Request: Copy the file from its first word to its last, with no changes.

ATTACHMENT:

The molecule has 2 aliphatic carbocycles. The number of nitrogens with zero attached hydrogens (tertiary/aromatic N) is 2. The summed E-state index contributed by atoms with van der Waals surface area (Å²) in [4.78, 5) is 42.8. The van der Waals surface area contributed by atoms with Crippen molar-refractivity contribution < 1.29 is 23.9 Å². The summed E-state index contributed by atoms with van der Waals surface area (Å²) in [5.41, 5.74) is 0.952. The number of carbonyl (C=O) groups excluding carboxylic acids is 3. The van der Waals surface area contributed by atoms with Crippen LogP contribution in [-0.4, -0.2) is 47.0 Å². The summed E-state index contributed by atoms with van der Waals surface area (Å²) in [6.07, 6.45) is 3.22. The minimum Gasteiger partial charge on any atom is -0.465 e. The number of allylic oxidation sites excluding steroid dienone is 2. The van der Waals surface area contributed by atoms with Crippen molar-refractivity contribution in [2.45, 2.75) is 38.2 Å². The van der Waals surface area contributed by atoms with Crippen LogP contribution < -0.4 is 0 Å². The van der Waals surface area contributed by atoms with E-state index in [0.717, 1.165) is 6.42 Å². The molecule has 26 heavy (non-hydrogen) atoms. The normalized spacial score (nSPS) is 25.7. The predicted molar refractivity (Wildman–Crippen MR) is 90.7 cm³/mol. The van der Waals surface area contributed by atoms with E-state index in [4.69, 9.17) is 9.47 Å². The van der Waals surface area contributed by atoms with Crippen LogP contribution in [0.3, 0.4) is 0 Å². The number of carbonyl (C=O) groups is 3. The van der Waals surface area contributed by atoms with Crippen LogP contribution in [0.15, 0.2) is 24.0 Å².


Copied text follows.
The molecule has 2 aliphatic carbocycles. The number of nitrogens with zero attached hydrogens (tertiary/aromatic N) is 2. The summed E-state index contributed by atoms with van der Waals surface area (Å²) in [4.78, 5) is 42.8. The van der Waals surface area contributed by atoms with Crippen molar-refractivity contribution < 1.29 is 23.9 Å². The summed E-state index contributed by atoms with van der Waals surface area (Å²) in [5.41, 5.74) is 0.952. The number of carbonyl (C=O) groups excluding carboxylic acids is 3. The van der Waals surface area contributed by atoms with Crippen LogP contribution in [-0.4, -0.2) is 47.0 Å². The summed E-state index contributed by atoms with van der Waals surface area (Å²) in [6.07, 6.45) is 3.22. The minimum Gasteiger partial charge on any atom is -0.465 e. The number of allylic oxidation sites excluding steroid dienone is 2. The van der Waals surface area contributed by atoms with Crippen molar-refractivity contribution in [2.45, 2.75) is 38.2 Å². The van der Waals surface area contributed by atoms with Crippen LogP contribution < -0.4 is 0 Å². The van der Waals surface area contributed by atoms with E-state index in [0.717, 1.165) is 6.42 Å². The molecule has 26 heavy (non-hydrogen) atoms. The normalized spacial score (nSPS) is 25.7. The predicted molar refractivity (Wildman–Crippen MR) is 90.7 cm³/mol. The van der Waals surface area contributed by atoms with E-state index in [4.69, 9.17) is 9.47 Å². The van der Waals surface area contributed by atoms with Crippen LogP contribution in [0.3, 0.4) is 0 Å². The number of carbonyl (C=O) groups is 3. The van der Waals surface area contributed by atoms with Crippen LogP contribution in [0.15, 0.2) is 24.0 Å².